This incident also recalls Floyd’s death. The officers violently push the boy down onto the ground as he struggles to breathe and says, “I can’t breathe.” On the building wall behind him is the statement, “Please, I can’t breathe,” George Floyd’s last words.

Frankfurt Sachsenhausen: During the night of August 15-16

A 29-year-old man with an immigrant background is arrested by 20 police officers after allegedly resisting an order to leave the area due to alcohol consumption. The video shows how the defenceless man is pushed to the ground by the throat by an officer. A second officer kicks the handcuffed man twice with full force in the back, while another officer twists his legs. The man cries out in pain. The remaining officers use physical force and pepper spray to force witnesses to leave the area.

Somewhat later, another officer appears and kicks the restrained man in the head. He is only prevented from committing further violence by another officer. The disproportionately aggressive treatment of the man by the police is commented on by witnesses in disbelief. They say, “Look at how they’re laying into him!” or “They’re going ballistic!”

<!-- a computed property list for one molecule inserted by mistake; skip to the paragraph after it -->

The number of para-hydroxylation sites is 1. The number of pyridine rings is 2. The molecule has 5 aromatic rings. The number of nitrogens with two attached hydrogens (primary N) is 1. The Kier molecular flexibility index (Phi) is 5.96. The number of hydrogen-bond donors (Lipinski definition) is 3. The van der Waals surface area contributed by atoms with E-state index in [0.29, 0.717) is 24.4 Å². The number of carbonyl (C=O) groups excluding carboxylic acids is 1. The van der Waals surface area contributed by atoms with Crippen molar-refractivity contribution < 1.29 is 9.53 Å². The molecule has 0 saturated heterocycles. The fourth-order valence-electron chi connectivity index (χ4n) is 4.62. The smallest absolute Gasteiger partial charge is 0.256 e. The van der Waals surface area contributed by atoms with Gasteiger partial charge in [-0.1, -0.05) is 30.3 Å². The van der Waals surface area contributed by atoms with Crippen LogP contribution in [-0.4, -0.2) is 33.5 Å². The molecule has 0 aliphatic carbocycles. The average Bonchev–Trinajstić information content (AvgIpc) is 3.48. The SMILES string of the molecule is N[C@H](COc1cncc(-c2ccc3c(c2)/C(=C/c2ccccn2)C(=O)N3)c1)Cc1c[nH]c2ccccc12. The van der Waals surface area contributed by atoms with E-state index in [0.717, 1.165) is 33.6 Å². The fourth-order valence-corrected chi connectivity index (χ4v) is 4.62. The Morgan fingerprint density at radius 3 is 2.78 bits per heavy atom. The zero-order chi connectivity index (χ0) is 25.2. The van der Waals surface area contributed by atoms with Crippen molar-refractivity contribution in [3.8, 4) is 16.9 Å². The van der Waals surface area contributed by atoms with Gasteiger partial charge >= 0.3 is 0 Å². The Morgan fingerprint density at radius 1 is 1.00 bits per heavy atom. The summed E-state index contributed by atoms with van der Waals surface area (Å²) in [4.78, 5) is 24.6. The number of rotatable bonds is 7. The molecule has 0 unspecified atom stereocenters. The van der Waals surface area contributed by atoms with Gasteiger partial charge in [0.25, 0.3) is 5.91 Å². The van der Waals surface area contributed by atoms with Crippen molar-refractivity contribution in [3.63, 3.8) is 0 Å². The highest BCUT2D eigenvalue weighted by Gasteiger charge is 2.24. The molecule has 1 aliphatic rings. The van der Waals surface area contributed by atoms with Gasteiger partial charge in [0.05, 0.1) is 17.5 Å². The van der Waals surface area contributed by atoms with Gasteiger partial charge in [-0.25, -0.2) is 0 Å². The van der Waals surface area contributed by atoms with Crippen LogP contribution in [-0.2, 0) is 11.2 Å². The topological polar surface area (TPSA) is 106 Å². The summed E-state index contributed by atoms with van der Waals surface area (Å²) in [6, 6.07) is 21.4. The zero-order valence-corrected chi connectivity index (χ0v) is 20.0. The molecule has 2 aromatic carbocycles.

Ingelheim: August 15

In addition to attacking refugees and immigrants, Germany’s police, a hotbed for far-right networks, are also notorious for brutal attacks against left-wing protesters.

On 15 August, the fascist party Die Rechte (The Right) organised a rally with 24 participants in Ingelheim, Rhineland-Palatinate, to commemorate the anniversary of the death of Rudolf Hess, Hitler’s deputy. Around 500 police officers were present. Three counter-protests attracted over 1,000 people.